No, this isn’t where I tell you I have daddy issues either. I don’t really think I do. What I lacked as far as a father was concerned, I was given a powerful woman to emulate: my grandmother. She’s the type of woman that’ll feed you just for walking in her door as she will smack you for being disrespectful, regardless of who you are.
I admit for a few years, I spent a good amount of time and money tracking my father down. I traced him all over the United States from Florida to Texas to New Mexico and Oregon and back around again. He led a very transient life, moving from one place to another and never staying in any one place for too long unless he was locked up. I was curious. If he was still alive, then why hadn’t he contacted us? What kept him away? I still don’t know the actual answer to this despite having posed this question to him several times.
When he first called after twenty years of being not only absent but silent as well, it was at a very odd time in my own life. I had a brand new baby and was readying my family for another military move. A relationship I had with another formerly-close individual had breached the point of no return and no repair. Maybe I was looking for some tiny spark of hope I could fan into a legitimate working relationship with a man I essentially knew nothing about other than scattered memories and a handful of eyebrow-raising stories. What I found instead? A shell of a broken man that when thrown a rope to pull himself up, just ended up hanging himself with it instead. Repeatedly.
Since being back in my life, I’ve had him Baker Acted when he threatened suicide and cleaned out his storage unit to avoid fines and having what few belongings he owned thrown away. I’ve brought him plates of food. I’ve occasionally given him small amounts of cash when he’s asked and my husband has given him bags of tools to help him go back to work to support himself. I’ve bought him bus passes and given him rides across town, but that’s as far as I’ll go, and honestly, even that seems like I’ve done too much now.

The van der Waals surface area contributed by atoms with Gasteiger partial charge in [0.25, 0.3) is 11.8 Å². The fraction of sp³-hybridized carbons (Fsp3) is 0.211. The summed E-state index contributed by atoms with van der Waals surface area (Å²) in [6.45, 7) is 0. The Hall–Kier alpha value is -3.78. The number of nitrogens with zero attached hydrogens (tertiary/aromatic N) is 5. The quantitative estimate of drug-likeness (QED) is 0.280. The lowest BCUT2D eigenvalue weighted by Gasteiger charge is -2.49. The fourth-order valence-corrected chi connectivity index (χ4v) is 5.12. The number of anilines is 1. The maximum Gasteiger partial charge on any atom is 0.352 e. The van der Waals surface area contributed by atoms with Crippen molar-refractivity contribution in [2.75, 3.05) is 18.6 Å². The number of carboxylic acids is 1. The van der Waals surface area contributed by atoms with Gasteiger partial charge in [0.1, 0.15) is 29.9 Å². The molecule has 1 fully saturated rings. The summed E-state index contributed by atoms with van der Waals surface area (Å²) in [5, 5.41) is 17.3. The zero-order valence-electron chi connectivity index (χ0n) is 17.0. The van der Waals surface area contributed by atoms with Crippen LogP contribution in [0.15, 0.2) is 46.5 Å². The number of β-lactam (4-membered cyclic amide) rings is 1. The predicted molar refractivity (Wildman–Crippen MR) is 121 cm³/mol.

He’s had opportunities. He’s worked several jobs; jobs that paid decently and for individuals that gave him the benefit of the doubt. The last straw came a few weeks ago, before my last medical procedure. I knew when I answered the phone something was wrong. He was on another bender and “someone was out to get him.” I didn’t go pick him up. I didn’t call the police. I rolled my eyes, fixed dinner for my kids, played a few rounds of Halo with the hubs, and went to bed instead.
A few days later, when I hadn’t heard anything, I called his phone. Someone else answered, saying they found it in the middle of one of the busiest streets in Tampa. I drove by his “camp” and up and down the street he normally roams and came up empty-handed. I circled his known haunts and couldn’t find him. I got concerned maybe something finally happened to him, so I called the police.